Brookfield viscometers employ the well-known principle of rotational viscometry; they measure viscosity by sensing the torque required to rotate a spindle at constant speed while immersed in the sample fluid. The torque is proportional to the viscous drag on the immersed spindle, and thus to the viscosity of the fluid. For the user, rotational viscometry has several advantages:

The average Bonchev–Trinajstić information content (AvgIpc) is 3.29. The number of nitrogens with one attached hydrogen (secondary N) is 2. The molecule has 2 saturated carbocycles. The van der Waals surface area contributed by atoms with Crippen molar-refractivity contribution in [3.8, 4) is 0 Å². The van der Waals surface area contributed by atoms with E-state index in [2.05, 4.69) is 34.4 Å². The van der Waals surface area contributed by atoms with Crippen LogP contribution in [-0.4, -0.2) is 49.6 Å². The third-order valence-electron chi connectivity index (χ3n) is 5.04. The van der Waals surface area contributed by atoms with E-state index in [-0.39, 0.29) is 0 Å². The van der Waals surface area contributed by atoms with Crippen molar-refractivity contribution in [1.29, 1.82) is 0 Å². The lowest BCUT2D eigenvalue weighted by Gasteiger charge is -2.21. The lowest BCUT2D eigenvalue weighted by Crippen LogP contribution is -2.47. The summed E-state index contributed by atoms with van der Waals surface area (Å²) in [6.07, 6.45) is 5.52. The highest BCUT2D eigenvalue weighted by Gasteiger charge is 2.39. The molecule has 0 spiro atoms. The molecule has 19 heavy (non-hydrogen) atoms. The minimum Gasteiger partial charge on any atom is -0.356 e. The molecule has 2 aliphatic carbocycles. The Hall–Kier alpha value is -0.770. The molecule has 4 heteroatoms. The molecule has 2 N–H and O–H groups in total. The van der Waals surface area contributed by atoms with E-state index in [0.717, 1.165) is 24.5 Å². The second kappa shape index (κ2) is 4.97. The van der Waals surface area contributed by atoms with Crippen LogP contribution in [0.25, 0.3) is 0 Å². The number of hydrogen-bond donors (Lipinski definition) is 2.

The continuous rotation of the spindle allows uninterrupted measurements to be made over long periods of time-dependent fluid properties.
The rate of shear the sample fluid is subjected to is constant, so the instrument is suitable for measuring Newtonian and non-Newtonian fluids.
By rotating the spindle at several different speeds, shear-dependent behaviour of non-Newtonian fluids can be detected and analysed.
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